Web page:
Starting with the original answer, which explains how a NOR gate can be implemented using AND and NOT:
You are asking for a NOR bitwise operation:
r = not (a or b)
Also, you can use De Morgan's law, that says that it's equivalent to:
r = (not a) and (not b)
The poster than translates that pseudo-code into the Python you posted. For some reason he used
^ 0b11111111 to do a binary NOT, rather than simply
~, which is what I would have chosen. If we switch
(a ^ 0b11111111) to the simpler
~ then we get:
bin(~a & ~b)
That expression is how you write "(not a) and (not b)" in Python.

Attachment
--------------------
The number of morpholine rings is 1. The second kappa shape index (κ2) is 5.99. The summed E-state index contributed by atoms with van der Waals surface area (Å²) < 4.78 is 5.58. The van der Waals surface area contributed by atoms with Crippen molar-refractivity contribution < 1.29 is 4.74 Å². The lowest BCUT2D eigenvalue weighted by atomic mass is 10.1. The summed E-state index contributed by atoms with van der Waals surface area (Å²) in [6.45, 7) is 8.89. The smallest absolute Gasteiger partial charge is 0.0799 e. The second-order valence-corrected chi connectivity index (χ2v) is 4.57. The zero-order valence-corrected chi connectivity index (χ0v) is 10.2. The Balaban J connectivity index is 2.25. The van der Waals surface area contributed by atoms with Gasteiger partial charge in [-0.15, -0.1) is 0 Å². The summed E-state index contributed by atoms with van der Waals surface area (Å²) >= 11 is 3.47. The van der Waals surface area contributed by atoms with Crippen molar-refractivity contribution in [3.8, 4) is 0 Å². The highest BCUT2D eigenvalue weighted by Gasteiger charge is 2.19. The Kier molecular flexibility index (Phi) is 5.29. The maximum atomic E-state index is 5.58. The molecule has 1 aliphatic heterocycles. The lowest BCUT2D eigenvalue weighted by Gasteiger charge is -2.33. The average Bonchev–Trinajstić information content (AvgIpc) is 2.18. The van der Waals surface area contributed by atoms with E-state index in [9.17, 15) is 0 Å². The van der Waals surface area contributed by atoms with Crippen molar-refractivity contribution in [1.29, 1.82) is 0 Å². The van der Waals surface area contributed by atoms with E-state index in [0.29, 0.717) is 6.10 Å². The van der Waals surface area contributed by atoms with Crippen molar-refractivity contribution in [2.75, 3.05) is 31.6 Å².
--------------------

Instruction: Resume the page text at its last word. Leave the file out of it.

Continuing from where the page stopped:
~ means NOT and
& means AND.
A binary NOT flips all of the bits in a number. 0 becomes 1 and 1 becomes 0. The direct way to do that is with
~. An indirect way to flip all the bits in a number is to XOR it with all 1 bits. That has the same effect, it's just longer to write.
Or actually, to be more precise, it has almost the same effect.
^ 0b11111111 flips the first eight bits of the number because there are eight 1's. Whereas
~ flips all of the bits. If you're interested in only the first 8 bits then you can add
& 0b11111111, which truncates the results to 8 bits:
>>> bin((~a & ~b) & 0b11111111)
In my opinion this is better than the mysterious